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Following Schumer Demand, Penn Traffic Dropped Push for Low-Ball Liquidation Bid That Will Shutter Stores and Toss Workers Out; Bids Have Been Submitted That Will Save Most of the Stores and Jobs

Last Week, Schumer Sent Letter To Penn Traffic and Their Main Creditor, GE Capital, Strongly Opposing the Liquidation Bid and Urging All Parties to Adhere to January 22nd Deadline to Submit Bids That Will Keep the Most Jobs and Stores; Earlier, Schumer Secured Extra Time From GE Capital t

U.S. Senator Charles E. Schumer today held a rally with Penn Traffic Employees to discuss the state of play of the Penn Traffic bankruptcy process and continue to press all parties to select a bid that will save the greatest number of stores and jobs. Schumer said that bids have been submitted that will save the vast majority of jobs and stores, and that this is good news, but there is more work to do.  Last week, Schumer urged the major players in the Penn Traffic negotiations to not accept any lowball liquidation bids offered and instead to prioritize bids that maximize the greatest number of jobs retained and stores kept open. Schumer strongly urged all interested parties to utilize the full time available - to January 22nd - to submit going concern bids.
A bankruptcy judge is currently evaluating the various bids and is likely to make a decision on a stalking horse bidder today or early this week. 
"We are not across the goal line yet, but it looks like the components are all coming together to save thousands of jobs and dozens of grocery stores in Jamestown and across Upstate New York," said Schumer.  "We have already seen some very competitive bids- bids that would likely save all the jobs and stores in New York - that will most likely gain key levels of formal acceptance.  I think that all parties understand that selecting a bid that would keep the most stores open and operating is the right thing to do, and I think we are headed in that direction."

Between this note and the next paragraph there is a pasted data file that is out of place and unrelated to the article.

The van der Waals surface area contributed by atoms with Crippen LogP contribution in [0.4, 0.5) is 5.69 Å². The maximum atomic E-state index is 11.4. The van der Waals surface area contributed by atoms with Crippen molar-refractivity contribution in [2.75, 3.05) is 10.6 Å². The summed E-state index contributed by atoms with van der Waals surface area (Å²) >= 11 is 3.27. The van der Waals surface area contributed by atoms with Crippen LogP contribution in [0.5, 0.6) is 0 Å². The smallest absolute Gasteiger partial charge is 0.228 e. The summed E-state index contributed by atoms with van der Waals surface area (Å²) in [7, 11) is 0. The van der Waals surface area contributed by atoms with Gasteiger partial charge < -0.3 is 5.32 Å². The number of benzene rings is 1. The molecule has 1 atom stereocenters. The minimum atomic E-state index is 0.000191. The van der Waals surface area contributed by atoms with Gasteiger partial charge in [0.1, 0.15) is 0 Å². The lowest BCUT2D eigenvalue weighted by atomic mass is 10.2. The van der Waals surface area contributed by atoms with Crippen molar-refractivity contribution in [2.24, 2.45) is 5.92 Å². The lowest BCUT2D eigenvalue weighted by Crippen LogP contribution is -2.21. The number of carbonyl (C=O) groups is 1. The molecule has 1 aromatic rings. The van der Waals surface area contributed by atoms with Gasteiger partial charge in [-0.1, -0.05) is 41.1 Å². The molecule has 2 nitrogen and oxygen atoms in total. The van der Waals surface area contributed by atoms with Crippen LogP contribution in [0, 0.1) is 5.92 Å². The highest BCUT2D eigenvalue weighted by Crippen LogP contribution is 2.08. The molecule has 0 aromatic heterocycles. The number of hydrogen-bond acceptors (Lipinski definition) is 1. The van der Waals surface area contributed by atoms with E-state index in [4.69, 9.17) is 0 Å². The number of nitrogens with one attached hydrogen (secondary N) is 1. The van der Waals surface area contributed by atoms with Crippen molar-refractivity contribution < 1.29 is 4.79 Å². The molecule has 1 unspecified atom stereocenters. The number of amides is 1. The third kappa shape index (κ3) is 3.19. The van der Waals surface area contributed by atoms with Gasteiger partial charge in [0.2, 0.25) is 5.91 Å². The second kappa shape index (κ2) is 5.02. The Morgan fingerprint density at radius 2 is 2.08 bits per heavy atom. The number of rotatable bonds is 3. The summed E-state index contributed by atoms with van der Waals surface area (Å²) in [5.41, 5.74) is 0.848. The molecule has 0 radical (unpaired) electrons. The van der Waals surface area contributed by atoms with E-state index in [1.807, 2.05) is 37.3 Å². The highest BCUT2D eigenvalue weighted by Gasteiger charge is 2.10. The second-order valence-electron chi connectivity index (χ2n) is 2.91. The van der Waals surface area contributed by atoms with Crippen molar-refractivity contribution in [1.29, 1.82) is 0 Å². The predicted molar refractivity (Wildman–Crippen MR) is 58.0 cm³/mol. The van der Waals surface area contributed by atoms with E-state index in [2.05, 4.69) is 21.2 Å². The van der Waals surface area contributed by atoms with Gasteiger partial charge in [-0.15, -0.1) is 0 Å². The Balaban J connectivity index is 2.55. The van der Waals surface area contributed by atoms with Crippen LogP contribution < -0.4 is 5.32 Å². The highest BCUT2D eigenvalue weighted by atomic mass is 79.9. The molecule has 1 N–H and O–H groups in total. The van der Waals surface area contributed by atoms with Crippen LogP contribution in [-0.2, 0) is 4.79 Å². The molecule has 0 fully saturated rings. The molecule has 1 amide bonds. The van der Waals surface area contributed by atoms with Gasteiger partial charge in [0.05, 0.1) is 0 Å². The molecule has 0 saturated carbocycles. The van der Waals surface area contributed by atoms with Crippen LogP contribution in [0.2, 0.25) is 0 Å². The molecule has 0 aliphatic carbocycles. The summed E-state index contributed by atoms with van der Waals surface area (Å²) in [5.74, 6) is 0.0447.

Schumer has been a strong advocate for employees and customers of supermarkets owned by Penn Traffic.  He successfully secured an additional month for companies to bid on Penn Traffic locations to allow the company to sell as many stores as possible.   The senator was concerned that the possibility of liquidation - and the immediate shuttering of store doors at scores of locations, and workers tossed out at Christmas time - loomed as an alltooreal possibility for upstate workers and consumers.  Previously, the deadline to submit bids had been December 21st.  However, two weeks ago GE confirmed that the deadline to submit bids would be extended to January 20th or 21st with the goal of having a deal wrapped up by January 31st.
Schumer said that in the interests of consumers, workers and the people of New York, it is urgent that interested parties forge a deal that maximizes the numbers of workers retained and stores kept open.
Penn Traffic operates stores in a number of rural locations where they are the only provider of groceries. Many communities would face commutes of an hour or more to find grocery stores without Penn Traffic.   Penn Traffic has 76 stores, 53 of which are in NYS. They have 6,000 employees, roughly 4,000 are in NYS. The head of the lending group is GE Capital, who had originally considered liquidating all of Penn Traffic's stores on December 30th. All 6,000 employees would have been fired in such a scenario.